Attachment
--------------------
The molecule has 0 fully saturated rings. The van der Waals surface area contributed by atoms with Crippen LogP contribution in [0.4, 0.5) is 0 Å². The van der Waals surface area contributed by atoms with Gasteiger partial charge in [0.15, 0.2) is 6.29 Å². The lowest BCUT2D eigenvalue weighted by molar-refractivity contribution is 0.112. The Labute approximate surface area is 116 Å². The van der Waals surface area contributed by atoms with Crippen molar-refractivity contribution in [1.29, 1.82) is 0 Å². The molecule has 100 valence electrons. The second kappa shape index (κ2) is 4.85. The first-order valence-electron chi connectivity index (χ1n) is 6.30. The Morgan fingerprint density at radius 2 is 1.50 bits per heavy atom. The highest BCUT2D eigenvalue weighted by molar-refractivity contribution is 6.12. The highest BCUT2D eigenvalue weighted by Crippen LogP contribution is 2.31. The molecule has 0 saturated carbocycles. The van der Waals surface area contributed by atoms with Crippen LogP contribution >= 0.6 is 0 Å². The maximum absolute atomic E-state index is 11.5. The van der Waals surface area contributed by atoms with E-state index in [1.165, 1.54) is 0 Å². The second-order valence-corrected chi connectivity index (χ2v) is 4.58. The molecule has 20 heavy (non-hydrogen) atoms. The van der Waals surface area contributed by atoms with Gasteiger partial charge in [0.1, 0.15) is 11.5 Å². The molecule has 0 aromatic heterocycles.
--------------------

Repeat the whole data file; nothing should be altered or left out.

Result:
The molecule has 0 fully saturated rings. The van der Waals surface area contributed by atoms with Crippen LogP contribution in [0.4, 0.5) is 0 Å². The van der Waals surface area contributed by atoms with Gasteiger partial charge in [0.15, 0.2) is 6.29 Å². The lowest BCUT2D eigenvalue weighted by molar-refractivity contribution is 0.112. The Labute approximate surface area is 116 Å². The van der Waals surface area contributed by atoms with Crippen molar-refractivity contribution in [1.29, 1.82) is 0 Å². The molecule has 100 valence electrons. The second kappa shape index (κ2) is 4.85. The first-order valence-electron chi connectivity index (χ1n) is 6.30. The Morgan fingerprint density at radius 2 is 1.50 bits per heavy atom. The highest BCUT2D eigenvalue weighted by molar-refractivity contribution is 6.12. The highest BCUT2D eigenvalue weighted by Crippen LogP contribution is 2.31. The molecule has 0 saturated carbocycles. The van der Waals surface area contributed by atoms with Crippen LogP contribution >= 0.6 is 0 Å². The maximum absolute atomic E-state index is 11.5. The van der Waals surface area contributed by atoms with E-state index in [1.165, 1.54) is 0 Å². The second-order valence-corrected chi connectivity index (χ2v) is 4.58. The molecule has 20 heavy (non-hydrogen) atoms. The van der Waals surface area contributed by atoms with Gasteiger partial charge in [0.1, 0.15) is 11.5 Å². The molecule has 0 aromatic heterocycles.